Others use correct sign convention, but make mathematical sign error4ZT!Z^pZi#T
!"#$%&'()*+,-./0123456789:;<=>?@ABCD`FGIJKLMNOPQRSTUVWXYZ[\_abcdefghijklmnopqrstuvwxyz{|}~Root EntrydO)@h%PicturesCurrent UserJPSummaryInformation(
PowerPoint Document(;DocumentSummaryInformation87quation Equation.30,Microsoft Equation 3.009Equation Equation.30,Microsoft Equation 3.0/00DTimes New Romant|dv0|(
0DArialNew Romant|dv0|(
0" DSymbolew Romant|dv0|(
00DCourier Newmant|dv0|(
01b&.
@n?" dd@ @@``dZ?58 1Ee$$5
21$$$$$$e
3678?2$<7DSiHx~>hP`2$}Pc_.(`m`PP`2$37F;bJYZ_`c$@uʚ;2Nʚ;g4;d;dv0pppp@<4!d!d`
0,`<4dddd`
0,`<4BdBd`
0,`2*___PPT9zC7DRecurrent Areas of Confusion in Student Learning of Thermodynamics EC$$David E. Meltzer
Department of Physics and Astronomy
and
Thomas J. Greenbowe
Department of Chemistry
Iowa State University
Ames, Iowa
Supported in part by National Science Foundation grant DUE #9981140\D ( $ !DC
~33ZStudents Evolving Concepts of ThermodynamicsMost students study thermodynamics in chemistry courses before they see it in physics
at Iowa State 90% of engineering students have taken chemistry before studying thermodynamics in their physics course
Ideas acquired in chemistry may impact learning in physics
Certain specific misconceptions regarding thermodynamics are widespread among chemistry studentsZVZxZ0Z<Vi +Conceptual Minefields Created in ChemistryThe state function enthalpy [H] comes to be identified in students minds with heat in general, which is not a state function.
[H = E + PV; DH = heat absorbed in constant-pressure process]
Contributions to DE due to work usually neglected; gas-phase reactions de-emphasized
The distinction between DH and DE is explicitly downplayed (due to small proportional difference)
Sign convention different from that most often used in physics: DE = Q + W (vs. DE = Q - W )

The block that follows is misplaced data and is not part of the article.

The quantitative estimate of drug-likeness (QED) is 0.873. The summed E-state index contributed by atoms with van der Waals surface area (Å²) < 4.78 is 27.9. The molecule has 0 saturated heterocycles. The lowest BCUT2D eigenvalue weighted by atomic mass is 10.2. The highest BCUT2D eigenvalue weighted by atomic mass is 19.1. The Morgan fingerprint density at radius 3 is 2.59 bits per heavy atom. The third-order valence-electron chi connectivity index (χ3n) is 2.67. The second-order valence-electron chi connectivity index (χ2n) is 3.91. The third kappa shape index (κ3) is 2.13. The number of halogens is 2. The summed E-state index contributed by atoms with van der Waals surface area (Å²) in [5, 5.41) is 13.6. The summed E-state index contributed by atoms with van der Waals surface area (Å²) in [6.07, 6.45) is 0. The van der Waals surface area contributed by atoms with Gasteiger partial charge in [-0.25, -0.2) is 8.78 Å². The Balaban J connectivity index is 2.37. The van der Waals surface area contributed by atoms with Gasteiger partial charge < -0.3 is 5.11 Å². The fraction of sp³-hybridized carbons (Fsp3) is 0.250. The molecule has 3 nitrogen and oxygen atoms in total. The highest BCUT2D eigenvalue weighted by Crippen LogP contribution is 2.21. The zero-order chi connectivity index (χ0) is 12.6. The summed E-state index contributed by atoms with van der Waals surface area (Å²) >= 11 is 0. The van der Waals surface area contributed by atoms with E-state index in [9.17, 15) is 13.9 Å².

Z?!Z0Z<Z1
B
##!Results from Chemistry Diagnostic1 [Given in general chemistry course for science majors, Fall 2000, N =532]
65% of students recognized that change in internal energy was same for both processes.
Only 47% of students recognized that change in temperature must be the same for both processes (since initial and final states are identical).PL!XZZWPZsZJ54)Detailed Analysis of Sub-sample (N = 325)$*!11% gave correct or partially correct answer to work question based on first law of thermodynamics.
(10% had correct answer with incorrect explanation)
16% stated (about half because initial and final states are same ).
62% stated (almost half because internal energy is greater ).XsZ5!PZ<SPZ<MZs5,G6Physics DiagnosticGiven in second semester of calculus-based introductory course.
Traditional course; thermal physics comprised 20% of course coverage.
Diagnostic administered in last week of course:
Fall 1999: practice quiz during last recitation; N = 186
Fall 2000: practice quiz during final lecture; N = 188
Spring 2001: practice quiz during last recitation; N = 279
PZ<0ZZZs0233jSamples of Students Answers(All considered correct)6T DE = Q W. For the same DE, the system with more work done must have more Q input so process #1 is greater.
Q is greater for process 1 since Q = E + W and W is greater for process 1.
E = Q W, Q = E + W, if E is the same and W is greater then Q is greater for Process #1.
!@Kd!@2@2#;5!Conceptual Difficulties with WorkDifficulty interpreting work as area under the curve on a p-V diagram
Only 50% able to give correct explanation for W1 > W2
Belief that work done is independent of process
About 15-25% are under impression that work is (or behaves as) a state function.HZ:!Z00Z<R!Z< +0Q<6!Conceptual Difficulties with HeatBelief that heat absorbed is independent of process
About 20-25% of all students explicitly state belief that heat is path independent
Association of greater heat absorption with higher pressure (independent of complete process)